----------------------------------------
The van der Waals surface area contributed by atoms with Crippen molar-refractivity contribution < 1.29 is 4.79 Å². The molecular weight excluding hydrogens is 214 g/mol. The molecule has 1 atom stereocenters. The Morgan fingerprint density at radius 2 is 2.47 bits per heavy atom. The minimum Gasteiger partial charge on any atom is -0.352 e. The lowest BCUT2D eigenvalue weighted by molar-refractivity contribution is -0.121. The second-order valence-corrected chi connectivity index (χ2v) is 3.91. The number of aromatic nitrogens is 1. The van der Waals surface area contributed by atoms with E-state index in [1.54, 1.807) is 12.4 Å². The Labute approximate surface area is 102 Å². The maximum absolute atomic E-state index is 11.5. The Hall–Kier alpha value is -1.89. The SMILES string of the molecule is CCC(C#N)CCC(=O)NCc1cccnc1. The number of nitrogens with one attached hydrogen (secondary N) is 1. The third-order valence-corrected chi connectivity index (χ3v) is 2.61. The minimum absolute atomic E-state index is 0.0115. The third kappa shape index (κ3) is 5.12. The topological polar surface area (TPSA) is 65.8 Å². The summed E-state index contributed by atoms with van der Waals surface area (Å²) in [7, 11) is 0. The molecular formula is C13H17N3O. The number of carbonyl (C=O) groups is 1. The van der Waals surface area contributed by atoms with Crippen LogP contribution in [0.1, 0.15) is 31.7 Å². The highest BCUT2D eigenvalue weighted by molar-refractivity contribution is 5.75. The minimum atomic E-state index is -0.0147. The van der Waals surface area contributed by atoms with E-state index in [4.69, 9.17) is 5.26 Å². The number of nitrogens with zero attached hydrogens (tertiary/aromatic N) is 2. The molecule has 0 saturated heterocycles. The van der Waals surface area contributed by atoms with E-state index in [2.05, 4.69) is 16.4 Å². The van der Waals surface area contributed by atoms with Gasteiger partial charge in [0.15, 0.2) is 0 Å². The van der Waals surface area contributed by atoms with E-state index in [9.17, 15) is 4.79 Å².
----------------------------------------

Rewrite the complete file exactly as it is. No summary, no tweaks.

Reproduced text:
The van der Waals surface area contributed by atoms with Crippen molar-refractivity contribution < 1.29 is 4.79 Å². The molecular weight excluding hydrogens is 214 g/mol. The molecule has 1 atom stereocenters. The Morgan fingerprint density at radius 2 is 2.47 bits per heavy atom. The minimum Gasteiger partial charge on any atom is -0.352 e. The lowest BCUT2D eigenvalue weighted by molar-refractivity contribution is -0.121. The second-order valence-corrected chi connectivity index (χ2v) is 3.91. The number of aromatic nitrogens is 1. The van der Waals surface area contributed by atoms with E-state index in [1.54, 1.807) is 12.4 Å². The Labute approximate surface area is 102 Å². The maximum absolute atomic E-state index is 11.5. The Hall–Kier alpha value is -1.89. The SMILES string of the molecule is CCC(C#N)CCC(=O)NCc1cccnc1. The number of nitrogens with one attached hydrogen (secondary N) is 1. The third-order valence-corrected chi connectivity index (χ3v) is 2.61. The minimum absolute atomic E-state index is 0.0115. The third kappa shape index (κ3) is 5.12. The topological polar surface area (TPSA) is 65.8 Å². The summed E-state index contributed by atoms with van der Waals surface area (Å²) in [7, 11) is 0. The molecular formula is C13H17N3O. The number of carbonyl (C=O) groups is 1. The van der Waals surface area contributed by atoms with Crippen LogP contribution in [0.1, 0.15) is 31.7 Å². The highest BCUT2D eigenvalue weighted by molar-refractivity contribution is 5.75. The minimum atomic E-state index is -0.0147. The van der Waals surface area contributed by atoms with E-state index in [4.69, 9.17) is 5.26 Å². The number of nitrogens with zero attached hydrogens (tertiary/aromatic N) is 2. The molecule has 0 saturated heterocycles. The van der Waals surface area contributed by atoms with E-state index in [2.05, 4.69) is 16.4 Å². The van der Waals surface area contributed by atoms with Gasteiger partial charge in [0.15, 0.2) is 0 Å². The van der Waals surface area contributed by atoms with E-state index in [9.17, 15) is 4.79 Å².